Published: Tue, June 05, 2018
Research | By Raquel Erickson

Anti-pipeline protesters re-group after feds buy Trans Mountain

Anti-pipeline protesters re-group after feds buy Trans Mountain

"So now when we're moving to this new phase where we're actually buying pipelines, that certainly isn't moving forward with any of the commitments that many Canadians want to see".

As a result, only a fraction of the people blocking work at the site have been arrested, but the RCMP is still spending about eight or nine hours attending each protest, he said. The expansion would be a twinning of the existing 1,150-kilometre pipeline between Strathcona County near Edmonton in Alberta and Burnaby on the Pacific Coast in British Colombia.

He argued all Canadians suffer, not just oil companies, since oil revenues pay for social programs like schools, hospitals, pensions and equalization payments.

This time the transaction, which is due to close in August, is aimed at applying federal control over the movement of crude bitumen across provincial borders to end a bitter legal and political feud between Alberta and British Columbia that has bogged down plans to triple capacity on Trans Mountain to 890,000 barrels per day.

He added the purchasing consortium should also include an established pipeline company such as TransCanada Corp. or Enbridge look after operations.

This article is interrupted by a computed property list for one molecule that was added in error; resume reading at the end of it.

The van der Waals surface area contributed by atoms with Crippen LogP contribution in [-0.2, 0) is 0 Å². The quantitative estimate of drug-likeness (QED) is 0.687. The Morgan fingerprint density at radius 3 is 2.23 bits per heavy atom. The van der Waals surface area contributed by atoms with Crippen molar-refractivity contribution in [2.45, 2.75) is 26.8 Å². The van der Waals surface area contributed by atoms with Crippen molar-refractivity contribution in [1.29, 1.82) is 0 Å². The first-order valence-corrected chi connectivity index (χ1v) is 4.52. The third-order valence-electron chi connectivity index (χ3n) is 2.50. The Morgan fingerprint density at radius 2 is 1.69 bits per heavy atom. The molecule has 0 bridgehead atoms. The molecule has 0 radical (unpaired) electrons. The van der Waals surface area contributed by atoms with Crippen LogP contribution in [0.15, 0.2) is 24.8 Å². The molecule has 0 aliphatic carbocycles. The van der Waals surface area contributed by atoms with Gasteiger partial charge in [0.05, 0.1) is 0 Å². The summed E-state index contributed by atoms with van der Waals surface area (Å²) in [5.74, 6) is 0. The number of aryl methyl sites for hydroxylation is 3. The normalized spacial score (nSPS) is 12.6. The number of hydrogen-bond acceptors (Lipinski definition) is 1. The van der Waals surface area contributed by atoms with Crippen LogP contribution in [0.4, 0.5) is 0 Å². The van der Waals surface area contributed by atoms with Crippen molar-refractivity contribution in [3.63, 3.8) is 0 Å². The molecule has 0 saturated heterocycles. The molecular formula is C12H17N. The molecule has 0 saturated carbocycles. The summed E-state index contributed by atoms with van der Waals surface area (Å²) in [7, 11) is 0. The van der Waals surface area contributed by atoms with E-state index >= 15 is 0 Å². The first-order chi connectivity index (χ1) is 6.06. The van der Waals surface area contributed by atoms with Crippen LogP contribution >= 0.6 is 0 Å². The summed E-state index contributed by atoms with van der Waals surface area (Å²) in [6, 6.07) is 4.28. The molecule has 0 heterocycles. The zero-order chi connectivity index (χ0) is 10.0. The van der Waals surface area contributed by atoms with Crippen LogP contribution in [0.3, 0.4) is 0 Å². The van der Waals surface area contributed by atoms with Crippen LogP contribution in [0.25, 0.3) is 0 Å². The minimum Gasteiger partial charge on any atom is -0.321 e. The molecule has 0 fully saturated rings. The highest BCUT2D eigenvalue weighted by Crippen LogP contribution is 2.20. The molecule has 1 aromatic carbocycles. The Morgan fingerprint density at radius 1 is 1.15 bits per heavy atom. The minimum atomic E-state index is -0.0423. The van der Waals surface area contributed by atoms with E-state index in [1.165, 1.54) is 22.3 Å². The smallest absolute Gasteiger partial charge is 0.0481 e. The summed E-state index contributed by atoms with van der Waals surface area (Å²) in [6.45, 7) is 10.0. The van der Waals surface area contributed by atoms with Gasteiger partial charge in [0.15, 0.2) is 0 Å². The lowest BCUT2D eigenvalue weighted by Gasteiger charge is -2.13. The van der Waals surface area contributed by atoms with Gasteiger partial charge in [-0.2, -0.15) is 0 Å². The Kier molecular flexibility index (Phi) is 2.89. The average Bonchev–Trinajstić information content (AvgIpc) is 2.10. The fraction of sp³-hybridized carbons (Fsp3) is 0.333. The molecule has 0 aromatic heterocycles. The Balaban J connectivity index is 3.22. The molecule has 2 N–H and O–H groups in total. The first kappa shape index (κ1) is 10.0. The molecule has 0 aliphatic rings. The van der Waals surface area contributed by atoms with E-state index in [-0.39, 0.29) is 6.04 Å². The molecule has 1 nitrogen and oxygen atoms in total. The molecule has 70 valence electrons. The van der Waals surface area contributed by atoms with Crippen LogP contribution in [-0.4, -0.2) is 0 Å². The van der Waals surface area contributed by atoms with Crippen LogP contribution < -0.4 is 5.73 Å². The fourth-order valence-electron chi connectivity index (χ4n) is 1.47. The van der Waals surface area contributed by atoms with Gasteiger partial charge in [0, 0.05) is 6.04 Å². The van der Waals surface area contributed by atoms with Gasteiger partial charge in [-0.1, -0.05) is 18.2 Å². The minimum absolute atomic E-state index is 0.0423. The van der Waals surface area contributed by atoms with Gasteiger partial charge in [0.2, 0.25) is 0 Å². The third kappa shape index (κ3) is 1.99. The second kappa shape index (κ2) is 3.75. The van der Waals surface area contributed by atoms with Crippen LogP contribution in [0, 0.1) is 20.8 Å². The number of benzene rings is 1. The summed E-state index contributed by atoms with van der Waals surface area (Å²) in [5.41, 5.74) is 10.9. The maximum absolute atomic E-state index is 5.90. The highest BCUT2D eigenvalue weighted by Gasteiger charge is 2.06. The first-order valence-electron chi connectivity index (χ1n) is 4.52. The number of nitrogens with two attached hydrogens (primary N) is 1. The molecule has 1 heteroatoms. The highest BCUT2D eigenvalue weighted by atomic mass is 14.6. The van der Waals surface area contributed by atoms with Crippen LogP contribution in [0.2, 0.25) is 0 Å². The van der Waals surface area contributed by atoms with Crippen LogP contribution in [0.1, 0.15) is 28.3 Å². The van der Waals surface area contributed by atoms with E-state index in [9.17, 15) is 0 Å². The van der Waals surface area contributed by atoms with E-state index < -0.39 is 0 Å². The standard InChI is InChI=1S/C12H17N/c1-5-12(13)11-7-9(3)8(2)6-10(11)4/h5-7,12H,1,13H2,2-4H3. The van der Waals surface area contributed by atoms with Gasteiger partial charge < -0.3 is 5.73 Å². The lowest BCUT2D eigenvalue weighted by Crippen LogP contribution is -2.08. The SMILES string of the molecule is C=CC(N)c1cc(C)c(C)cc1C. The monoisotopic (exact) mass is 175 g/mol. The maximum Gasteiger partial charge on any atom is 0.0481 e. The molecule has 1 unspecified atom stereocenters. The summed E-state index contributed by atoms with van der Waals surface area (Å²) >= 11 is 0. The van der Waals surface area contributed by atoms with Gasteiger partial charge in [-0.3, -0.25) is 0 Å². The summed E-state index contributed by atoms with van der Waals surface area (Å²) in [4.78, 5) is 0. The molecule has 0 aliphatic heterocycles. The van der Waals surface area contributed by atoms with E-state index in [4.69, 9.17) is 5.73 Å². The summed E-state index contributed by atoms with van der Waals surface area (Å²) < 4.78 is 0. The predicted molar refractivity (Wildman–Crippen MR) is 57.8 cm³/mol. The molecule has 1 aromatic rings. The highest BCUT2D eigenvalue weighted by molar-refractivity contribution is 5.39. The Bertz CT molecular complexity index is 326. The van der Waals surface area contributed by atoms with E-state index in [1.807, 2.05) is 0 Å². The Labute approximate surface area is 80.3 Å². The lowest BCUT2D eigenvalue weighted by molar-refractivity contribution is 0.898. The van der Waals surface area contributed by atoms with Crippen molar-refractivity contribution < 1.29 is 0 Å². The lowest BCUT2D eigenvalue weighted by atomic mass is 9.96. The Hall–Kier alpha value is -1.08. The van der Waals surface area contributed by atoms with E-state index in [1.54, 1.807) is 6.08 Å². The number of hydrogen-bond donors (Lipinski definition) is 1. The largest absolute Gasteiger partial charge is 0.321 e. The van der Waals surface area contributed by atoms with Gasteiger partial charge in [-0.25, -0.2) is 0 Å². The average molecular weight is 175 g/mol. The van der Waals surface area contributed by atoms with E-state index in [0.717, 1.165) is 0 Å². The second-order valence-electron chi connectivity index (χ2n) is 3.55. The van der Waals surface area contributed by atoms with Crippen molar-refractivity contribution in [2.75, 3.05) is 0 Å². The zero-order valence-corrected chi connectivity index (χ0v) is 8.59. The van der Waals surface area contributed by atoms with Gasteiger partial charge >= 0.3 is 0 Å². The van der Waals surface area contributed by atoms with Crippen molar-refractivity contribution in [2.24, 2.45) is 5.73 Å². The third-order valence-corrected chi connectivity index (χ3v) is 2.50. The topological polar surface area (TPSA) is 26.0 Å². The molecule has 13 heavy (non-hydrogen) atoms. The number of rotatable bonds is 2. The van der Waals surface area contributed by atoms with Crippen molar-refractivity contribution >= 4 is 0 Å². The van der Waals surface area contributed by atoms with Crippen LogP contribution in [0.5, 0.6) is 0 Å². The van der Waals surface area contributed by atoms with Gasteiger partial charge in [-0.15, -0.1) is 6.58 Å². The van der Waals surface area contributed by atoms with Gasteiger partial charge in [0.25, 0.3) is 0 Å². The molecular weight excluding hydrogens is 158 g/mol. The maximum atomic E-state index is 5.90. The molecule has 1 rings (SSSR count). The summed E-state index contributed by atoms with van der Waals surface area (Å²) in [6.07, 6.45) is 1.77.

"If Kinder Morgan didn't think they could build or operate a pipeline in Canada, what other company will be prepared to step up?" he said.

He said federal ownership of Trans Mountain wont alter his governments action because the case is not specific to any one pipeline.

First Nations and environmental groups assailed Trudeau for buying out the project. "So, we may be able to get it back into the private sector in the shorter term if we're convinced we can meet that objective, or it might take a little longer to actually de-risk it", Morneau said.

The federal government has already stated it plans on selling the pipeline to private industry once market conditions improve, and that federal representatives will work with Kinder Morgan on finding a new buyer.

"It does not matter who owns the pipeline", said Horgan. The cost of pipeline bottlenecks continues to weigh on Canada's oil industry. "They were asking for certainty and a pathway to get the get the project built", Conservative Leader Andrew Scheer said. "Our government is determined to defend British Columbia's interests within the rule of law and in the courts".

Protect the Inlet says, "The Trudeau's government purchase of the pipeline and tanker project "changes nothing" for those who are committed to do "whatever it takes" to protect the inlet, land, water and climate".

All of that made Kinder Morgan more than willing to walk away, putting intense pressure on the Canadian government to resolve the dispute.

Critics on both the right and the left have criticized the move, the right saying the government should not be using taxpayer money, with the left saying the project is futile and flies in the face of clean energy goals.

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